If a horse feels that you may be hesitant, then they might refuse. Also, I heard if you get into the jumping position too soon, then some horses get confused or think you might fall and refuse. Some riders tend to get into jumping position before the horse is ready to jump or before they get into the right distance with the obstacle. Leaning forward too much before the horse gets into jumping position can cause confusion for him and he may end up refusing. Some horses may even think you are falling off, so they stop. Try to get into the jumping position at the right moment and observe the distance. Remember that horses can be unpredictable, so try to be prepared, but not tense or uncertain. Also, my trainer said to try to sit back because that is what will save you from falling forward. I hope that helps, and I'm glad you're okay. Good luck!
Thank you so much, that is such great advise and SO helpful 馃榾馃榾
 

Registered
Joined
40 Posts
Discussion Starter · #6 ·
The problem is speed related. My first horse would speed up to the jump only to slam on the breaks at the last second (dumped me twice at a horse show). Same fence everyone else's horses were refusing.

Anyhow. Slow your horse down. Trot the fence or ditch if you can. Don't gallop blindly at obstacles if you aren't certain your horse is confident enough to jump them. And practice.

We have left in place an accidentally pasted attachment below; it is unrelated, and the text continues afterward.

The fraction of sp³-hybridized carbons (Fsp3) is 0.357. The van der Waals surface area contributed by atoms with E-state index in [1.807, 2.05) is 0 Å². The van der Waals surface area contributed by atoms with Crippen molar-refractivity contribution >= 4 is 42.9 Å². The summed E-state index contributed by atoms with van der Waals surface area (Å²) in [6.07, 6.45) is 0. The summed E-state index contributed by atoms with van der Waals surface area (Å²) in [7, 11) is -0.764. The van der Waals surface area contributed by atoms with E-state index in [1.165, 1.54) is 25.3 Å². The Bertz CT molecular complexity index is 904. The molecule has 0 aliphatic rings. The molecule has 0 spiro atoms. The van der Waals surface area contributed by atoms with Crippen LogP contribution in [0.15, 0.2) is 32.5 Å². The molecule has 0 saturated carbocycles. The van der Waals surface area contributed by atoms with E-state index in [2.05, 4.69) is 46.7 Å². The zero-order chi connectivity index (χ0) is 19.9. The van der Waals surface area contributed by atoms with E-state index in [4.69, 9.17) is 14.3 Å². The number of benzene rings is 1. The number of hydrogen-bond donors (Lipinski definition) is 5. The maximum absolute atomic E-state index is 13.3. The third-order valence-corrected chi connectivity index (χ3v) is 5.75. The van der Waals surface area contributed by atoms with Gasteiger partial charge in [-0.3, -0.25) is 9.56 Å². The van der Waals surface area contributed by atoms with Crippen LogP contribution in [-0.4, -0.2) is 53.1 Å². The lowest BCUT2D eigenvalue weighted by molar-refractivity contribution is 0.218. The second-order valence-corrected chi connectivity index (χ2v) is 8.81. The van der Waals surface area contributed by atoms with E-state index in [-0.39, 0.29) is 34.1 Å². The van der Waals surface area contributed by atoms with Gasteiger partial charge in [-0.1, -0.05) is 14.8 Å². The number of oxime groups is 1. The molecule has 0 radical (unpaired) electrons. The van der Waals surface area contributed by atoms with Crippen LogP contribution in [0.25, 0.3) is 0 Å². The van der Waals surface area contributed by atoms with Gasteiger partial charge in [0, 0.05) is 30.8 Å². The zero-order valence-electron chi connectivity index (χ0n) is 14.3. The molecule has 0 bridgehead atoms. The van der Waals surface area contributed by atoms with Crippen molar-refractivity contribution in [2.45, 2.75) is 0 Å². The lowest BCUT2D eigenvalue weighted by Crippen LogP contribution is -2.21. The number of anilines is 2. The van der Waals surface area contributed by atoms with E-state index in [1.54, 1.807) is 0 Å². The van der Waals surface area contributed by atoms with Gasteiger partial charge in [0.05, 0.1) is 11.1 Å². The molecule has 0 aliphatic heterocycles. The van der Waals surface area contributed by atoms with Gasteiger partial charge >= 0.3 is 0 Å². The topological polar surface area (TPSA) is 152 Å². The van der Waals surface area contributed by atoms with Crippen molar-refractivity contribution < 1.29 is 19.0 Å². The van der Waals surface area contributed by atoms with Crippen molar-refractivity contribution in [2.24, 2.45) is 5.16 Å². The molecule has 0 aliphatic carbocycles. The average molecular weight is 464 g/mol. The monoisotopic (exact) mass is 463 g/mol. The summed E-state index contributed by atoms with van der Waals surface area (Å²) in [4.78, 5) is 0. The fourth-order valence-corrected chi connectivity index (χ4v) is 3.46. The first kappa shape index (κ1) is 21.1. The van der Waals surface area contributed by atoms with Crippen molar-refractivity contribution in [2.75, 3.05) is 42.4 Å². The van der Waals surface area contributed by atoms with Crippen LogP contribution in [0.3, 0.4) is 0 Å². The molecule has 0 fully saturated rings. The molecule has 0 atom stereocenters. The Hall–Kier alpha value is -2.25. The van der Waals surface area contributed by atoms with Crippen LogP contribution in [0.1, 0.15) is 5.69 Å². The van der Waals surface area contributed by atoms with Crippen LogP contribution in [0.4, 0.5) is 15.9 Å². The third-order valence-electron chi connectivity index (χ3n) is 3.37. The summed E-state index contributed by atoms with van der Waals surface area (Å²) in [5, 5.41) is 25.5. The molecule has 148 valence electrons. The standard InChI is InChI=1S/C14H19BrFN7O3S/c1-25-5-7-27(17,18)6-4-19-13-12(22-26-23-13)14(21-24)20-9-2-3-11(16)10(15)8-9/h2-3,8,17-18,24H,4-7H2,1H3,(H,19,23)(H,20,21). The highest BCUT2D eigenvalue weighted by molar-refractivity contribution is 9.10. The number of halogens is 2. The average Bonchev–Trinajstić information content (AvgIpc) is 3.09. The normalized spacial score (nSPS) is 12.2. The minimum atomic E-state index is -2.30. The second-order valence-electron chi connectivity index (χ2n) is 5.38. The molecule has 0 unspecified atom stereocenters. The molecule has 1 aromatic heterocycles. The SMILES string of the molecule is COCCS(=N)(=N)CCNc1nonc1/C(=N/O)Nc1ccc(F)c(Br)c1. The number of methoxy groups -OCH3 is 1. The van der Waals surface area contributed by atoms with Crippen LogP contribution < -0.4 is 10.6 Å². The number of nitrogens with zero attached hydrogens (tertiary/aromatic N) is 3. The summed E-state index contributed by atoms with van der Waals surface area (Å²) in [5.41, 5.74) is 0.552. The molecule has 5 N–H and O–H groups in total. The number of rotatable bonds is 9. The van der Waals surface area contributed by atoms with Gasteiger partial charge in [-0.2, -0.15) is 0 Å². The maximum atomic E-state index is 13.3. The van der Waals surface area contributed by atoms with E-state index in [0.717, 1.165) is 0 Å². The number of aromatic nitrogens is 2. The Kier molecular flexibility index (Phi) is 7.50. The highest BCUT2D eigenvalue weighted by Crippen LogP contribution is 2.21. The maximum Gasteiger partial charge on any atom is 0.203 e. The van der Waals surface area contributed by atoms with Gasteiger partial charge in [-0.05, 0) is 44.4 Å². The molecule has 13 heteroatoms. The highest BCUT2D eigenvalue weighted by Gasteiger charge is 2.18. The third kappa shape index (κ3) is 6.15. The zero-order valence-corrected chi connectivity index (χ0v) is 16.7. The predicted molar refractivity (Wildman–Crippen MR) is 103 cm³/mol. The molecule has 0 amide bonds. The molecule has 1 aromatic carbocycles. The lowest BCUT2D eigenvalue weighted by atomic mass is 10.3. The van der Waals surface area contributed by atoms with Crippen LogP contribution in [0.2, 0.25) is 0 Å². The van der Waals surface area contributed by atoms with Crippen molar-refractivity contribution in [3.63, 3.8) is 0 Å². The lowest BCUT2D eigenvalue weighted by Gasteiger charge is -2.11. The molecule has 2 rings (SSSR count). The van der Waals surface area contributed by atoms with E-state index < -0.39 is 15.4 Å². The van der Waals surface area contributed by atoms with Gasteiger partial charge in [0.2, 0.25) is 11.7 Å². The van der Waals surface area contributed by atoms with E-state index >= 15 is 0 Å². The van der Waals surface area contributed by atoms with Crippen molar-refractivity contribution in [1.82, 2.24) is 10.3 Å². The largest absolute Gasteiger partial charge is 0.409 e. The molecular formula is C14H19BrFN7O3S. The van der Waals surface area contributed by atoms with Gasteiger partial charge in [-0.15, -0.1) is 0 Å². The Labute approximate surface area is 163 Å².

I'm surprised you have done as well as you have. 18 months is not a long time to be riding.
Thanks 4horses - great advice. You can be certain I will be doing what you recommend. It makes a lot of sense. Thanks for your encouragement ! 馃榾馃榾
 

Registered
Joined
40 Posts
Discussion Starter · #7 ·
Try to keep your seat as stable as possible, and keep weight in your stirrups with legs braced. This should help you move with the horse if this happens again.

Also try applying a little leg before an obstacle to encourage your horse to go over it.

Best of luck!
Thanks FizAndAztec . I appreciate it so much and will definitely apply it in my jumping 馃榾馃榾
 

Registered
Joined
1,949 Posts
I think 18 months is a tad too soon to be riding a horse which has this habit. Any horse can refuse a jump but some are more prone to it. If I were you, I鈥檇 ask around and see if this horse does it regularly. If he does, don鈥檛 jump with him until you get more experience. If he doesn鈥檛, go back to basics, ground poles and cavalleti in a sand arena so that you can develop more feel for the horse and the jump. Cross country is much more difficult for both horse and rider. Once you have more experience come back to it but jump smaller jumps than in the arena in the beginning.
 

Registered
Joined
40 Posts
Discussion Starter · #9 ·
I think 18 months is a tad too soon to be riding a horse which has this habit. Any horse can refuse a jump but some are more prone to it. If I were you, I鈥檇 ask around and see if this horse does it regularly. If he does, don鈥檛 jump with him until you get more experience. If he doesn鈥檛, go back to basics, ground poles and cavalleti in a sand arena so that you can develop more feel for the horse and the jump. Cross country is much more difficult for both horse and rider. Once you have more experience come back to it but jump smaller jumps than in the arena in the beginning.
Thank you horsef. I know you are right. Great advice, thanks so much Rod 馃榾
 
1 - 9 of 9 Posts
Top